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Join Jeff Bartels as he covers the most important features of this industry-standard drafting and design application in AutoCAD 2011 Essential Training. This course begins with a tour of AutoCAD's interface and the tools used to create basic shapes. It then focuses on the methods used to modify and refine geometry while emphasizing accuracy and good habits to build a solid design foundation. The course covers using layers, line types, and colors to organize a drawing file and explains how to efficiently annotate a design and prepare it for final output. Throughout the title, Jeff shares industry techniques used in production and reinforces concepts using practical examples. Exercise files are included with the course.
It's very common to find numbered lists on construction drawings. In the past, it was always a headache to add or remove items from a numbered list, because it meant a lot of manual renumbering. Well, that's not the case anymore because all of the lists in AutoCAD are fully automated and easy to change. In this lesson, we're going to learn how to create a numbered list. On my screen, I have a drawing of a split rail fence detail and I would like to add a list of notes to this drawing. Now I've already given myself some space over here to the right and I'm practicing good form. I've created a layer from my Notes.
I've also created a text style. To create my list, I'm going to use Multiline Text. I'll click to set the first corner. Then I'll move down and I'll click to set the size of my column. Let's zoom in a little bit and I'll start entering my notes. I'll type Notes. I'll press Enter. I'll add my first number. Here's the trick to creating a numbered list. Press the Tab key after placing the number. That signifies to AutoCAD that you're creating a list. I will then add my note.
When I press Enter, notice that AutoCAD adds the next number for me as well as adjusting the formatting and word wrap. Now all I have to do is keep adding my notes and AutoCAD will take care of everything else. Now that I'm finished adding my notes, I'm going to make a couple of formatting changes of my own. First, I'm going to select this text. Then I'll underline it. Then I'm going to click and hold on this diamond. I'll make my column a little bit wider. When I'm finished, I'll click on screen to close the editor.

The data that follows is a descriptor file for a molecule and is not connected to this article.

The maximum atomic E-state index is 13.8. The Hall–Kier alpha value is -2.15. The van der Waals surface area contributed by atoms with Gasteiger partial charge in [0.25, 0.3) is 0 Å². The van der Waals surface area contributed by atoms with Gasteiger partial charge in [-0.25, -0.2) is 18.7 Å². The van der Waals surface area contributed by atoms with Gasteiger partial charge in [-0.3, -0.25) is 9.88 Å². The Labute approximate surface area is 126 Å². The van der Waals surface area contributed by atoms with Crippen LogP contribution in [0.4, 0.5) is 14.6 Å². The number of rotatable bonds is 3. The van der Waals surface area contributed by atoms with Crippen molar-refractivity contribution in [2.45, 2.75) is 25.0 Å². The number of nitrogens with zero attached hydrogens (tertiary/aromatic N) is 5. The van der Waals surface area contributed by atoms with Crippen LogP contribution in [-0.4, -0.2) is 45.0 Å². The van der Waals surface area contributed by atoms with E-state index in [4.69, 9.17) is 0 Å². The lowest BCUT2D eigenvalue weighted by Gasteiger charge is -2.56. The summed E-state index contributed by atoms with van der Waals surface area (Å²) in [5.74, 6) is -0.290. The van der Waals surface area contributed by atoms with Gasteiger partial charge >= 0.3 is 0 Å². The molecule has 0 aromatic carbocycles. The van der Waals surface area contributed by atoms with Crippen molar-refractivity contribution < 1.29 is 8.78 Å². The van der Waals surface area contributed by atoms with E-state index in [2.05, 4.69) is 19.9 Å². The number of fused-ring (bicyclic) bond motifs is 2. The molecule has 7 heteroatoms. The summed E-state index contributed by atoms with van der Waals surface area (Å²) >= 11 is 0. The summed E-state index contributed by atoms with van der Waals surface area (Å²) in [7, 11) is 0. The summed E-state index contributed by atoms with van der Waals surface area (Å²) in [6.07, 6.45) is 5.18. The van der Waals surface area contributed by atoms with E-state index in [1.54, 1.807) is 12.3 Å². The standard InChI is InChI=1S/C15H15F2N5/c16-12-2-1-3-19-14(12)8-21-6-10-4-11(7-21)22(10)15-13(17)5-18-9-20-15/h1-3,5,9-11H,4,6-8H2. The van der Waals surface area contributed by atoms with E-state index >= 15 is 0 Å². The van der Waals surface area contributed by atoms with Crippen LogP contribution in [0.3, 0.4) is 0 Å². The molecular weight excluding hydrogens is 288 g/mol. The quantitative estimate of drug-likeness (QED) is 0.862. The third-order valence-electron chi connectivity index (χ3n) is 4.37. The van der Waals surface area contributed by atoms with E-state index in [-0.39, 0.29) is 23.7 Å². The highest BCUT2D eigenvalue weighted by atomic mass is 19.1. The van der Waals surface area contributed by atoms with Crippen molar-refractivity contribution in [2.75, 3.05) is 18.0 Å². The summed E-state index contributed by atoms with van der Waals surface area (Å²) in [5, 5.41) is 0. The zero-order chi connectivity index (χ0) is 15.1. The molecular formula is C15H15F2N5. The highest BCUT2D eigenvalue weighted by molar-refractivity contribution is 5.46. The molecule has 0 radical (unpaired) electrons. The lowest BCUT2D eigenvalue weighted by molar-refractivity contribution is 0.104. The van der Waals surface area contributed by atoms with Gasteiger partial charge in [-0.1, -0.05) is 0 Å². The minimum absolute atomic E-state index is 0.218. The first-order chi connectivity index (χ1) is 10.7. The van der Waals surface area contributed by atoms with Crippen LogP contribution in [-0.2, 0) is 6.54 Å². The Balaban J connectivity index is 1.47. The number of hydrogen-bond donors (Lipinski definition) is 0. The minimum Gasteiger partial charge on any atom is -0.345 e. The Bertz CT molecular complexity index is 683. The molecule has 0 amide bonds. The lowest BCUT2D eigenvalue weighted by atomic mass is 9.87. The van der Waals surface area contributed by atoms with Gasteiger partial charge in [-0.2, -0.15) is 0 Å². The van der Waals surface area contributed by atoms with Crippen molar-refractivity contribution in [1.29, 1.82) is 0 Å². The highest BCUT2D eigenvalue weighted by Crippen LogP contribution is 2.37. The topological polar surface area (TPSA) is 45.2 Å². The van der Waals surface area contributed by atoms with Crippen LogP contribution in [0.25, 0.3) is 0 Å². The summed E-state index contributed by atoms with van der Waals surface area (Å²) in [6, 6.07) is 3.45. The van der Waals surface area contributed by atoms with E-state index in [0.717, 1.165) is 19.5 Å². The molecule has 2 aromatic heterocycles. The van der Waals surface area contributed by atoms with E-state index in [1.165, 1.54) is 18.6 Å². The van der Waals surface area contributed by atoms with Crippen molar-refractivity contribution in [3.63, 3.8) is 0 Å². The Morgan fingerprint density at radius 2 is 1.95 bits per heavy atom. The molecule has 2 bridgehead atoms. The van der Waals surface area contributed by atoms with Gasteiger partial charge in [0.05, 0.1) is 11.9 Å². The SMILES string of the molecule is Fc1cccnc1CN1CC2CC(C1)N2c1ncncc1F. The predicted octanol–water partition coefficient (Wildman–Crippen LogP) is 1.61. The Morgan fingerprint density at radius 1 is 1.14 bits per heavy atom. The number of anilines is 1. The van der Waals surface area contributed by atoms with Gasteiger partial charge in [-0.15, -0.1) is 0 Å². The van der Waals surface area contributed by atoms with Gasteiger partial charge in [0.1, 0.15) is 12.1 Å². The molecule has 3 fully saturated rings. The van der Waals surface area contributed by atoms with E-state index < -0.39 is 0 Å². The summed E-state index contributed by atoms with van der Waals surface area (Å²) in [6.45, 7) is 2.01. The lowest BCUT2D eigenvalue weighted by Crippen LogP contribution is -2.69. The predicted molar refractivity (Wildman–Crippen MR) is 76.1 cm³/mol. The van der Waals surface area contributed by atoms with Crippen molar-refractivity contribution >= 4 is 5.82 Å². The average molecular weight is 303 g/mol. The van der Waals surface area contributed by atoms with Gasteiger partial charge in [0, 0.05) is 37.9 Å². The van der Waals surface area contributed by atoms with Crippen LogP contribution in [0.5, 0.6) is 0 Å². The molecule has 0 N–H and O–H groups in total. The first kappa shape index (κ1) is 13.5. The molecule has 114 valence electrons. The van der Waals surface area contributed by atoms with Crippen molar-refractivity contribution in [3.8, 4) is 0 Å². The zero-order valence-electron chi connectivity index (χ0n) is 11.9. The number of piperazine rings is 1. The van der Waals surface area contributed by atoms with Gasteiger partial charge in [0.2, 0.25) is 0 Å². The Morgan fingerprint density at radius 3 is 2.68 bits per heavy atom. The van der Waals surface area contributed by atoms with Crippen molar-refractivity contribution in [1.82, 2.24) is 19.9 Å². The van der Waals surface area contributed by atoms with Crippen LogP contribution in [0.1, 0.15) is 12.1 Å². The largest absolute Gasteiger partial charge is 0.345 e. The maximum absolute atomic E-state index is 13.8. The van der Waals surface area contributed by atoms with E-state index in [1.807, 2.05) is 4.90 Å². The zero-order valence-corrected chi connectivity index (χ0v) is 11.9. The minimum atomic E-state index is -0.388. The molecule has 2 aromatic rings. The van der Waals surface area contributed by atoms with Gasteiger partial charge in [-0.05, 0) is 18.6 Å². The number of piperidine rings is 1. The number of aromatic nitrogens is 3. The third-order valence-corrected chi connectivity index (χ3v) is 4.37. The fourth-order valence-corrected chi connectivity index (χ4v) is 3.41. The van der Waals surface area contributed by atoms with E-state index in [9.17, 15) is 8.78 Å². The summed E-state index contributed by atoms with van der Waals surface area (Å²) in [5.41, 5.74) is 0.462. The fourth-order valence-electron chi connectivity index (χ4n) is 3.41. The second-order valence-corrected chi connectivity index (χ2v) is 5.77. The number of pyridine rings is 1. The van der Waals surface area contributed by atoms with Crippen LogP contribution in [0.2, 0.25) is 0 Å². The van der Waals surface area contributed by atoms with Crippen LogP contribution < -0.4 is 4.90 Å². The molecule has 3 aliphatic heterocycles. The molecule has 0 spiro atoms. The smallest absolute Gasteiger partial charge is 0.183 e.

Now let's take a look at how easy it is to change your numbered list. I'll start by double-clicking on the text. It just brings back the editor. Let's say I'd like to add a note. To do that, I'll click to place my cursor at the end of my last note. Then I'll press Enter and AutoCAD picks up right where we left off. Now maybe I'd like to remove a note, maybe one of these notes in the middle of the list. To do that I'll select the text and then I'll press the Delete key. Then I'll press Backspace a couple of times to remove the number.
Notice how AutoCAD renumbers the list for me. Now this text is kind of close together, maybe I'd like to add some space between these notes. Let me show you how we can do that. You might think that we could click at the end of a note and then press Enter. Unfortunately, AutoCAD thinks that we want to add another note. Now I can press Backspace to remove this number. This is actually what I want. But let me show you a faster way to create a blank space. Place your cursor at the end of the note and then hold down your Shift key and press Enter. I am going to add a few more spaces to this list.
When I'm finished, I'll click on screen to close the editor. Let's try something else. I'm going to double-click to select the text, and maybe I don't want this to be a numbered list. Maybe I'd like it to be a bulleted list. To make that change, I'll click-hold-and-drag and I'll select my text. Then I'll move up to the Paragraph panel. I'll click the Bullets and Numbering icon. This controls the type of list that I have. I will then come down and select Bulleted from the menu. If I don't like this look, I can always come back and click the icon.
Maybe I'd like this to be a Lettered list and I'd like the letters to be Uppercase. As you can see AutoCAD lists are very flexible. Creating and editing a list is as easy as using your favorite word processing program.
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